Mt. Kailash alias (6714m) 'Jewels of snow' as the Tibetians call it, is the most sacred mountain in Asia. The mountain believed to be an abode of Lord Shiva by the Hindus is also venerated by Buddhist, Jains and the Bon, Tibet’s indigenous religion. For thousands of years the Kailash region is the sources of the Ganges, the Sutlej, the Indus and the Brahamaputra river , which also drains the vast of Tibetan plateau. Hindus, declare it to be Lord Shiva's throne and according to the legends river ganges is said to have emanated from one of strands of Shiva’s long matted hair.
Buddhist cosmography identifies Kailash with the mighty Mt. Sumeru, the central peak of the world. Jains identify the Kailash area with the place of their first saint's spiritual liberation. As a Bon centre, Mt. Kailash is the soul of universe and assures perpetuity and protection for all the Tibetan people.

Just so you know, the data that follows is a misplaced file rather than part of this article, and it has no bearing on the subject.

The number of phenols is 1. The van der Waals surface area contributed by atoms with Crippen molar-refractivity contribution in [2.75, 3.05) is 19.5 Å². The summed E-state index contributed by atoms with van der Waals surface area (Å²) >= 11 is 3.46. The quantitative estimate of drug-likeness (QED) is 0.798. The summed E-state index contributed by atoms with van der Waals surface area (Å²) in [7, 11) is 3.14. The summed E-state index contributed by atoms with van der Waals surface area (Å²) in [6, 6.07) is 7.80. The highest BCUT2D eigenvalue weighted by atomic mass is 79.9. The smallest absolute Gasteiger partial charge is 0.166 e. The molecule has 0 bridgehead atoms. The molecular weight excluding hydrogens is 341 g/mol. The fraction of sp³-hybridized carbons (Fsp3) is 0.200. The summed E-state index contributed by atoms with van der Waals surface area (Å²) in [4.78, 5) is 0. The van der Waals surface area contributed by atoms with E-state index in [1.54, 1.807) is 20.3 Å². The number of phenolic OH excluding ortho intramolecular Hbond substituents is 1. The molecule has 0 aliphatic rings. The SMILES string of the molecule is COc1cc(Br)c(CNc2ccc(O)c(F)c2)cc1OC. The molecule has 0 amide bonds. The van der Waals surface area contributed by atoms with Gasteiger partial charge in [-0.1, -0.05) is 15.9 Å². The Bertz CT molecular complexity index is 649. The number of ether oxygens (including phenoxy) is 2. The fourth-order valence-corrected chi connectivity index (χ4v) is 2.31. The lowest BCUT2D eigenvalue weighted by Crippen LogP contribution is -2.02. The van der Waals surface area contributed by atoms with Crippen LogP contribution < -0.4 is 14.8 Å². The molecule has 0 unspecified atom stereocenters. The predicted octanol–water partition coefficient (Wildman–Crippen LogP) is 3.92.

Situated between Mt. Kailash and Mt. Gurla Mandata is the sacred lake Manasoravor. This is another important pilgrimage sites to the Tibetans. It is known as Mapham Tso (Lake), "the unconquerable lake".
As per the Hindu mythology it was formed in the mind of Lord Brahma (the creator) . It was created to show the omnipotence of Brahma's mind, 'MANAS'. Holy Lake Manasorvar, the mother principle, represents Buddhist transcendent consciousness.
Devotees and high lamas are found devoted chanting and praying ceaselessly as most make the difficult spiritual walk around Mt. Kailash and Lake Manasoravor (clockwise by Hindus and Buddhist and anti-clockwise by Bon religion). This hardest walk around Mt. Kailash is called Kora or Parikrama that normally takes three days and is believed to release from the sins of 100 births. A legend has it that even a beast that bears the name of Manasarovar shall go to the paradise of Brahma. This is a journey of lifetime - a pilgrimage for us all.